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Pirates great Bob Friend dies at 88

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PITTSBURGH (AP) Bob Friend, who pitched more innings than anyone in Pittsburgh Pirates history, died Sunday. He was 88.

The Pirates said Friend died at his home in Pittsburgh.

Friend holds the Pirates record for innings (3,480 1/3), starts (477) and strikeouts (1,682). The right-hander was an All-Star in three different seasons – in 1960, he made the NL roster for both All-Star games played that summer, and was the starter and winner in the first one.

Friend made his big league debut with two shutout innings for the Pirates against Cincinnati as a 20-year-old on April 28, 1951. He became a fixture in Pittsburgh’s rotation through 1965 and then played one more season, splitting his last year with the New York Yankees and Mets.

Nicknamed “The Warrior” for his remarkable durability, Friend went 197-230 with a 3.58 ERA in 602 games.

In 1955, Friend became the first pitcher to lead his league in ERA, winning the NL title with a 2.83 mark. He topped the majors in innings in 1956-57 and tied Warren Spahn for the big league lead with 22 wins in 1958, finishing third in the Cy Young Award voting.

In 1960, Friend was 18-12 with a 3.00 ERA in helping the Pirates reach the World Series. He was hit hard in two starts and a relief appearance, but Pittsburgh outlasted the Yankees in seven games to win the championship.

That season came during a string of 11 straight years he pitched more than 200 innings – topping 260 in six of them.

After his playing career ended, he was among the founding officers of the Pirates Alumni Association and stayed active as a board member.

Pirates President Frank Coonelly, in a statement, called Friend “truly one of the very best to ever wear the Pirates black and gold.”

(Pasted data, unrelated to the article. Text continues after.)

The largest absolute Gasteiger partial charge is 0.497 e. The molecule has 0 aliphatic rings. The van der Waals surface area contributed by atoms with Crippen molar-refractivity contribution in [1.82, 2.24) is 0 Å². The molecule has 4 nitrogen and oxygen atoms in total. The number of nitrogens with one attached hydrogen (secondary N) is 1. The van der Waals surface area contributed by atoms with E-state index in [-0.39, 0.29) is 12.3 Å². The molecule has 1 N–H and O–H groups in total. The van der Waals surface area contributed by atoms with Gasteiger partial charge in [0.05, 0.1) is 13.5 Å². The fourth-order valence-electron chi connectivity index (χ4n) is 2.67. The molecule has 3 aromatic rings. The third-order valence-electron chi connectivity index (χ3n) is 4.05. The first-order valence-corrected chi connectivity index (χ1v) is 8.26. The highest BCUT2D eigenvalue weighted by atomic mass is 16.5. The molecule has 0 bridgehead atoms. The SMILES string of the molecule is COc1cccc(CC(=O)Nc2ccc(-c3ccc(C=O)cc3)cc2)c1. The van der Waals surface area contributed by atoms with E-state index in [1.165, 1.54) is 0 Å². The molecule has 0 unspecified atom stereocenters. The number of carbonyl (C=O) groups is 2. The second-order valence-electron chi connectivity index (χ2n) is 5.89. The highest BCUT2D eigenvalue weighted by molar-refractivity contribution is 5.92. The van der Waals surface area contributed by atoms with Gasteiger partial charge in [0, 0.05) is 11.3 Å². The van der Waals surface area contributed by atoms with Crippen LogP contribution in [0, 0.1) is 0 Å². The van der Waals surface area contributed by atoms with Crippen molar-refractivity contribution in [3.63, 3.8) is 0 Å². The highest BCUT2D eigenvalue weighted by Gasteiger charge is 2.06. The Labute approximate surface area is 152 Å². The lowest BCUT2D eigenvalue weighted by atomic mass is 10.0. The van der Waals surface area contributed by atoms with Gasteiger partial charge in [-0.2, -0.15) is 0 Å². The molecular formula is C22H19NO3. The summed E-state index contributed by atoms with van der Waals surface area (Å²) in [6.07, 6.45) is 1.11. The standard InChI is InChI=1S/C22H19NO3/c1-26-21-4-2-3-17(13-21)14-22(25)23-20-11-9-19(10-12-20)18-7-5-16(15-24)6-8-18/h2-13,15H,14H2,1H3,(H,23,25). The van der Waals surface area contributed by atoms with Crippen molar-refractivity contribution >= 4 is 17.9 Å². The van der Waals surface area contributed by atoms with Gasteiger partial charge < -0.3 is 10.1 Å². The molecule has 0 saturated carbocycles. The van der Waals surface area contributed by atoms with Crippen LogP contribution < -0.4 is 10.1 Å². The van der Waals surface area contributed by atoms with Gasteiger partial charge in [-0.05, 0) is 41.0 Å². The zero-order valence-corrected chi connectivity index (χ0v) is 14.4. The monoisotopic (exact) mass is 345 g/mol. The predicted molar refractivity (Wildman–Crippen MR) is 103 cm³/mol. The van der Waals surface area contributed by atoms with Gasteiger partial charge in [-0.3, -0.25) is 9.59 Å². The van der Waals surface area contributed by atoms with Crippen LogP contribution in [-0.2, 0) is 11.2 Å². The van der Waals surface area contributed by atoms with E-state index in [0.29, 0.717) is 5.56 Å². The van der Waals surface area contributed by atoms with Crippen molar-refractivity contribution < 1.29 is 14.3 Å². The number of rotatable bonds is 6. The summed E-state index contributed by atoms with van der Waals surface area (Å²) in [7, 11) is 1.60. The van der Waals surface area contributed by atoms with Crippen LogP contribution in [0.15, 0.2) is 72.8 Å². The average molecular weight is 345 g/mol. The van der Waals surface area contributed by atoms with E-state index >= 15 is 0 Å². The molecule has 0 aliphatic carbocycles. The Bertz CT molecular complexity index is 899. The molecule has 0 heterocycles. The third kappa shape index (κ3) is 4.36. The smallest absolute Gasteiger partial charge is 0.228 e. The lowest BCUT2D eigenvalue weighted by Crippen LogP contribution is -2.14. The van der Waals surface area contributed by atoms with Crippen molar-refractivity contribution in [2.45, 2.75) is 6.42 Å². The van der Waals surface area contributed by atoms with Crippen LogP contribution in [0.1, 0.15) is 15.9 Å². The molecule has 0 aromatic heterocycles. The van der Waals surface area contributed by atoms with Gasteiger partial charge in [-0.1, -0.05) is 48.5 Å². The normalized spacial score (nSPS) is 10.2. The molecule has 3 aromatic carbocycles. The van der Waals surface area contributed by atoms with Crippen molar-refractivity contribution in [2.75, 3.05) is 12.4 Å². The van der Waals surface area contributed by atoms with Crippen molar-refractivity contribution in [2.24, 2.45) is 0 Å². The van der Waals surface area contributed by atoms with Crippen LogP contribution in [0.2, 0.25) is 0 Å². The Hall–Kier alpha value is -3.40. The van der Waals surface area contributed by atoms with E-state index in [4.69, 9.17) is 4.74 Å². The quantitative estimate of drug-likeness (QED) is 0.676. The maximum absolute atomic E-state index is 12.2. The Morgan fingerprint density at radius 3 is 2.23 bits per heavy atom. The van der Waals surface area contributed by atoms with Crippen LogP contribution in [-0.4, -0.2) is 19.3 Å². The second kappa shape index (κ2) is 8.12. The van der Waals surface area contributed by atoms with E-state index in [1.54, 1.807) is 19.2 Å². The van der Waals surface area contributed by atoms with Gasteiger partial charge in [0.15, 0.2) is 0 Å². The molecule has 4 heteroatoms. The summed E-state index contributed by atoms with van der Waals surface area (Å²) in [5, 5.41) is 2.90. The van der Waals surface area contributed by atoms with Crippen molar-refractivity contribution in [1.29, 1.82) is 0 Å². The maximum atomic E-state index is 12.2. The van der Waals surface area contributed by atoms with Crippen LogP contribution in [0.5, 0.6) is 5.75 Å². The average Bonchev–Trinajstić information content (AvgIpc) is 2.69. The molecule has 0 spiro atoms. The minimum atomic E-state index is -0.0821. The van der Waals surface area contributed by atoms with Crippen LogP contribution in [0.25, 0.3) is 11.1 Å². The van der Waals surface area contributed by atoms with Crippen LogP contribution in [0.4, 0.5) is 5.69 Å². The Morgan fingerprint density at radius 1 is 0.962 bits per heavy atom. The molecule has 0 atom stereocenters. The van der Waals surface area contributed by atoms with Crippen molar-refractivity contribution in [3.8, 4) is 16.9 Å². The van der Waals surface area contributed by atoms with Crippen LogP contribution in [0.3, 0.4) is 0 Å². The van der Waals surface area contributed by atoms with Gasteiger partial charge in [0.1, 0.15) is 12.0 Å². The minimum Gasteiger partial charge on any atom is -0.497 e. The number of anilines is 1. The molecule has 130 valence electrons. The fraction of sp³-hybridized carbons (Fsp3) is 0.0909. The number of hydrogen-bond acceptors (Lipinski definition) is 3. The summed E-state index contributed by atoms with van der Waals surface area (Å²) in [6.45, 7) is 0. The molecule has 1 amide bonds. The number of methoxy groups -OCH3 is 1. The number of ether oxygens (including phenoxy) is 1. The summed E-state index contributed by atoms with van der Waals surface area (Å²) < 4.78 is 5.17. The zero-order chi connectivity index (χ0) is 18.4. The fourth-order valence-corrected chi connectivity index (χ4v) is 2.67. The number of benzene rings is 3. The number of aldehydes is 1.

Friend is survived by his wife Pat, son Bob and daughter Missy.

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Orioles set new MLB record with 259th home run allowed

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A third-inning solo home run by Austin Meadows off of Asher Wojciechowski on Thurday night marked the 259th home run Orioles pitching has allowed this season, setting a new major league record, per MASN’s Roch Kubatko. The previous record was held by the 2016 Reds at 258. Willie Adames hit No. 260, a game-tying solo shot in the fifth inning. The Orioles will have 34 more games to add on to their record after tonight.

The Yankees have famously accounted for 61 of the 260 home runs (23.5%) against Orioles pitchers this season. The Red Sox are next at 28 followed by the Twins and Blue Jays at 23 each.

David Hess has accounted for the most home runs on the O’s staff, yielding 28 dingers. Dylan Bundy is next at 25 homers allowed.

The Orioles are not the only team that will pass the 2016 Reds. The Mariners are on pace to allow 275 home runs. The Yankees, 266. Phillies, 262. Angels, 259. Pretty amazing.